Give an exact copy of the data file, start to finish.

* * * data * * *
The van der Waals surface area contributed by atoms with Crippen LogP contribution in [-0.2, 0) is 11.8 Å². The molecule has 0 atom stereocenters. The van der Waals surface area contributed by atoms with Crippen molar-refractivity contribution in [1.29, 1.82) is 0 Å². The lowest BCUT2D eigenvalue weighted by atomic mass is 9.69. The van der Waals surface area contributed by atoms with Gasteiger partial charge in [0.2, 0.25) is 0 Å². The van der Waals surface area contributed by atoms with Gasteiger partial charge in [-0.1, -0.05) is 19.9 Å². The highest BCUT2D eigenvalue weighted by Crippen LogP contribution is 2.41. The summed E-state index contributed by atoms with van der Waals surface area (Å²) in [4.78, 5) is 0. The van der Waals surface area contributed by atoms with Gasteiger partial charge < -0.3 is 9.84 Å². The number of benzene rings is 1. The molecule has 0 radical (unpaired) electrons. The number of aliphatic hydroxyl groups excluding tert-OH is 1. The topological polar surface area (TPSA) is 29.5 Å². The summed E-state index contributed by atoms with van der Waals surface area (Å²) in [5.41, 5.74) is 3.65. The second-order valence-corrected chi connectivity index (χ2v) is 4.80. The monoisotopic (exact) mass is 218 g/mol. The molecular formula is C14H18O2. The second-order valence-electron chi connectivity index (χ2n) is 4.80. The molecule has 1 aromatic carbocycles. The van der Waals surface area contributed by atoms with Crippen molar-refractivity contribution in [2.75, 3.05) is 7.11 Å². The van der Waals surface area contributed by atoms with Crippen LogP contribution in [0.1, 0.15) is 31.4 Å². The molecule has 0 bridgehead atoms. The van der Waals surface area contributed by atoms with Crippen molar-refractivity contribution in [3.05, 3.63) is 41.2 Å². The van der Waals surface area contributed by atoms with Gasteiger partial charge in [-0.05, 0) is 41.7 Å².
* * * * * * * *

The van der Waals surface area contributed by atoms with Crippen LogP contribution in [-0.2, 0) is 11.8 Å². The molecule has 0 atom stereocenters. The van der Waals surface area contributed by atoms with Crippen molar-refractivity contribution in [1.29, 1.82) is 0 Å². The lowest BCUT2D eigenvalue weighted by atomic mass is 9.69. The van der Waals surface area contributed by atoms with Gasteiger partial charge in [0.2, 0.25) is 0 Å². The van der Waals surface area contributed by atoms with Gasteiger partial charge in [-0.1, -0.05) is 19.9 Å². The highest BCUT2D eigenvalue weighted by Crippen LogP contribution is 2.41. The summed E-state index contributed by atoms with van der Waals surface area (Å²) in [4.78, 5) is 0. The van der Waals surface area contributed by atoms with Gasteiger partial charge < -0.3 is 9.84 Å². The number of benzene rings is 1. The molecule has 0 radical (unpaired) electrons. The number of aliphatic hydroxyl groups excluding tert-OH is 1. The topological polar surface area (TPSA) is 29.5 Å². The summed E-state index contributed by atoms with van der Waals surface area (Å²) in [5.41, 5.74) is 3.65. The second-order valence-corrected chi connectivity index (χ2v) is 4.80. The monoisotopic (exact) mass is 218 g/mol. The molecular formula is C14H18O2. The second-order valence-electron chi connectivity index (χ2n) is 4.80. The molecule has 1 aromatic carbocycles. The van der Waals surface area contributed by atoms with Crippen molar-refractivity contribution in [2.75, 3.05) is 7.11 Å². The van der Waals surface area contributed by atoms with Crippen LogP contribution in [0.1, 0.15) is 31.4 Å². The molecule has 0 bridgehead atoms. The van der Waals surface area contributed by atoms with Crippen molar-refractivity contribution in [3.05, 3.63) is 41.2 Å². The van der Waals surface area contributed by atoms with Gasteiger partial charge in [-0.05, 0) is 41.7 Å².